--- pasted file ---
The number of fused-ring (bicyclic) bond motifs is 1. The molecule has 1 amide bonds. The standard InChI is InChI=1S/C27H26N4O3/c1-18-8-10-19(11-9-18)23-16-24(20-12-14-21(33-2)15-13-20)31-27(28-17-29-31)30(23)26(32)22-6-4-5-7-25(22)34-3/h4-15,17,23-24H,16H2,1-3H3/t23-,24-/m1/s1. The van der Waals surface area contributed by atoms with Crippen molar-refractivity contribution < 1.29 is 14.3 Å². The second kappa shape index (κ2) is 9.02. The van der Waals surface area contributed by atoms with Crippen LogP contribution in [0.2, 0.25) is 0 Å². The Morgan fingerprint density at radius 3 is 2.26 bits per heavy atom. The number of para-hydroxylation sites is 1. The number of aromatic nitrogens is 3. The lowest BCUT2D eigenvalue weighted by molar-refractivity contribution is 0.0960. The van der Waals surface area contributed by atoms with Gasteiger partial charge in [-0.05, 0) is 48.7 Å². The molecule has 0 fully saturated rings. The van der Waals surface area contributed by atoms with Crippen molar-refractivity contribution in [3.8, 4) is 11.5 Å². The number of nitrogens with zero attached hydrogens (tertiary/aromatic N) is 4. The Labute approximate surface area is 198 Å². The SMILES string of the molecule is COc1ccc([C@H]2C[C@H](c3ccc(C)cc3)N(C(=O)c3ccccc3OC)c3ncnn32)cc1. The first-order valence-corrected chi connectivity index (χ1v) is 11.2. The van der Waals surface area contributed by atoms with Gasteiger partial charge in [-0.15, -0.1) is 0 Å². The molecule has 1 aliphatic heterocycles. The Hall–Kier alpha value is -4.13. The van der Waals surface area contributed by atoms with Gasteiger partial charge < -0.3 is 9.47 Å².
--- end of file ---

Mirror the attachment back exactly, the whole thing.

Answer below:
The number of fused-ring (bicyclic) bond motifs is 1. The molecule has 1 amide bonds. The standard InChI is InChI=1S/C27H26N4O3/c1-18-8-10-19(11-9-18)23-16-24(20-12-14-21(33-2)15-13-20)31-27(28-17-29-31)30(23)26(32)22-6-4-5-7-25(22)34-3/h4-15,17,23-24H,16H2,1-3H3/t23-,24-/m1/s1. The van der Waals surface area contributed by atoms with Crippen molar-refractivity contribution < 1.29 is 14.3 Å². The second kappa shape index (κ2) is 9.02. The van der Waals surface area contributed by atoms with Crippen LogP contribution in [0.2, 0.25) is 0 Å². The Morgan fingerprint density at radius 3 is 2.26 bits per heavy atom. The number of para-hydroxylation sites is 1. The number of aromatic nitrogens is 3. The lowest BCUT2D eigenvalue weighted by molar-refractivity contribution is 0.0960. The van der Waals surface area contributed by atoms with Gasteiger partial charge in [-0.05, 0) is 48.7 Å². The molecule has 0 fully saturated rings. The van der Waals surface area contributed by atoms with Crippen molar-refractivity contribution in [3.8, 4) is 11.5 Å². The number of nitrogens with zero attached hydrogens (tertiary/aromatic N) is 4. The Labute approximate surface area is 198 Å². The SMILES string of the molecule is COc1ccc([C@H]2C[C@H](c3ccc(C)cc3)N(C(=O)c3ccccc3OC)c3ncnn32)cc1. The first-order valence-corrected chi connectivity index (χ1v) is 11.2. The van der Waals surface area contributed by atoms with Gasteiger partial charge in [-0.15, -0.1) is 0 Å². The molecule has 1 aliphatic heterocycles. The Hall–Kier alpha value is -4.13. The van der Waals surface area contributed by atoms with Gasteiger partial charge < -0.3 is 9.47 Å².